Bomb attack opens old wounds in Turkey’s southeast
A bomb attack that killed seven forestry workers and wounded 10 more in the Kulp district of southeast Turkey this month has brought back memories of the bitter fighting between Kurdish militants and security forces backed by loyalist Kurdish militia that gripped the area in the 1990s.
The bombing has opened old wounds in Kulp, a town of 37,000 people that has suffered from decades of conflict between the state and the Kurdistan Workers' Party (PKK).
Locals say the attack this month bear similarities to events in the 1990s, a particularly violent decade in the Kurdish conflict marked by assassinations, disappearances and destruction of villages that has come to be known as the period of the dirty war.
Kulp’s thick forests make them an ideal hiding place for PKK militants, and thus a battleground with security forces. The district saw its share of forced disappearances and extrajudicial killings, which many blame on security forces, aided by the village guards, a loyalist Kurdish militia set up to counter the PKK.
Kulp has a large number of village guards. Established in 1985 to protect loyal villages, the guards were soon using their local knowledge to help the armed forces fight the PKK in the mountains. Abuses abounded as many village guards used their weapons and powers to settle local scores.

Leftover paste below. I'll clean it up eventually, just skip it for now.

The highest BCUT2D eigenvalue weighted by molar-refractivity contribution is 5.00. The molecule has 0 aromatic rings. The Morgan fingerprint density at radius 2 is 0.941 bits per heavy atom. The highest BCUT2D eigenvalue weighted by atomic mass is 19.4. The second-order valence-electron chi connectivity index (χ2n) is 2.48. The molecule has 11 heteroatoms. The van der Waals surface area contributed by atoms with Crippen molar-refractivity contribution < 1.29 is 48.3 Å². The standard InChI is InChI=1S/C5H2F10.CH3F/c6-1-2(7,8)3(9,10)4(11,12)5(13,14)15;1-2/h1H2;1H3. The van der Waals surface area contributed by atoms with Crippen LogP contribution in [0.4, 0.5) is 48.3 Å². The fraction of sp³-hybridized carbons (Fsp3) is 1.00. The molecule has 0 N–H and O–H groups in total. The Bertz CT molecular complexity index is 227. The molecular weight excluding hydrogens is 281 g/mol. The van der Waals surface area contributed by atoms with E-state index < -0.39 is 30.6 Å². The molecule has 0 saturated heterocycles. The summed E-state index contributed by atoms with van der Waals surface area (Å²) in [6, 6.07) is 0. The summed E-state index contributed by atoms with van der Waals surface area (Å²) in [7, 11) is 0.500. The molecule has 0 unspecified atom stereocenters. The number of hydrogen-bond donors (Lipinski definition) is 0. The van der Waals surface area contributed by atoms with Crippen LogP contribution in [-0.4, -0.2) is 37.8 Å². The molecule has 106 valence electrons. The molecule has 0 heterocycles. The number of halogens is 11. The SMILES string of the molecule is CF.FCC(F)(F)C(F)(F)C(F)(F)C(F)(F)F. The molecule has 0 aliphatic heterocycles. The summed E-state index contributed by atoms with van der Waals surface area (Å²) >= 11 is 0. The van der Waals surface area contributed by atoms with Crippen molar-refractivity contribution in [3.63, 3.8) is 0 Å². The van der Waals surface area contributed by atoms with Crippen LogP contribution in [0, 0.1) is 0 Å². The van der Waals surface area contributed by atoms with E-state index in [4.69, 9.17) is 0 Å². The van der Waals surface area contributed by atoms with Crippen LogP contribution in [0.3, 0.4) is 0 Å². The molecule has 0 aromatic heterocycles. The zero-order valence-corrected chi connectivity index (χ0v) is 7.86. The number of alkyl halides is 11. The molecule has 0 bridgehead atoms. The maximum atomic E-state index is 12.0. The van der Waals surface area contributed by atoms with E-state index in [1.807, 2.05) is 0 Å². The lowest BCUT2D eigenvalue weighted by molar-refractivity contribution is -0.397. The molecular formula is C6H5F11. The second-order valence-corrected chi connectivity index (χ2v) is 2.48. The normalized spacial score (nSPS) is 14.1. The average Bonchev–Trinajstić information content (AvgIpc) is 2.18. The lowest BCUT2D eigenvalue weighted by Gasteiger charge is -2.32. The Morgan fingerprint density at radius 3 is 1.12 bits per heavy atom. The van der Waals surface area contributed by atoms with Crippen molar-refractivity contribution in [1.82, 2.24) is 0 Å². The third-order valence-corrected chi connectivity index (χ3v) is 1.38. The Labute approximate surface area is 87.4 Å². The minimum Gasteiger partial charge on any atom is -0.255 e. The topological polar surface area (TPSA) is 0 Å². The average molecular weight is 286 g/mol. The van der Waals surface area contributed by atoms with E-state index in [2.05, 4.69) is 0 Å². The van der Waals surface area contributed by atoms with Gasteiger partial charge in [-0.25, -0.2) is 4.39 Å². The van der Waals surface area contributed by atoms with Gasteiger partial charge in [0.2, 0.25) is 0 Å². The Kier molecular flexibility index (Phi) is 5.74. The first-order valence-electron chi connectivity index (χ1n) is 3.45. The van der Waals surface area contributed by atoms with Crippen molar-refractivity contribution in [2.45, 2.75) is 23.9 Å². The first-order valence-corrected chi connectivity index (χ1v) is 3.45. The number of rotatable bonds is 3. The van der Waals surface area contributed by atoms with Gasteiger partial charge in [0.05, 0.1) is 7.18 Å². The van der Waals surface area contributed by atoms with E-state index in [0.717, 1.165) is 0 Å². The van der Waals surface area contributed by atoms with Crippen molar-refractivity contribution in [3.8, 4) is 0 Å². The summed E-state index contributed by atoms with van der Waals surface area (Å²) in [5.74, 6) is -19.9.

Efforts to cut down the forests in Kulp have taken on an added dimension with locals saying tenders are granted to pro-government companies, or to the local village guardsmen. But, they say, many people will not carry out the work, despite the high unemployment rate, because of fear of PKK reprisals.
One village guard, Melik Yıldız, was killed in a PKK attack in Kulp district last year. His brother had won a tender for forestry work in the woods where the attack took place. PKK militants are said to have left a written warning to others to stop cutting down trees.
Turkey’s pro-government media was quick to blame the bomb latest attack on the pro-Kurdish Peoples’ Democratic Party (HDP) that ran the Kulp municipality. Press reports said a municipal vehicle had been spotted in the area shortly before an improvised explosive device went off. The vehicle was used to plant the explosive that killed the workers, the reports said.
The central government took this as a cue to take action against the HDP municipality, arresting co-mayors Mehmet Fatih Taş and Fatma Ay, and three more HDP officials. The mayors have been replaced by government-appointed administrators.
The HDP officials deny involvement in the attack and say GPS devices installed on all municipal vehicles should prove they had not been used to plant the explosives. They also pointed out, the driver of the vehicle in question had not been arrested and said that cast doubt on the accusations.
The PKK has remained silent about the incident and the people of Kulp are divided about who was responsible.
Many blamed the PKK and defended the government’s decision to appoint administrators.
“They’re sending money to the PKK. The HDP municipalities fully collaborate with the PKK. The government appointees are here now and will serve the public. At least they won’t place booby traps on the roads,” one man said.
He said the PKK had not claimed responsibility because it was civilians who had been killed.
But just as many people see the bombing as a plot to wrest control of the district from the HDP.
“They sacrificed seven people so they could place a government appointee over the municipality. The state knows the mayors had nothing to do with the bombing,” one villager said.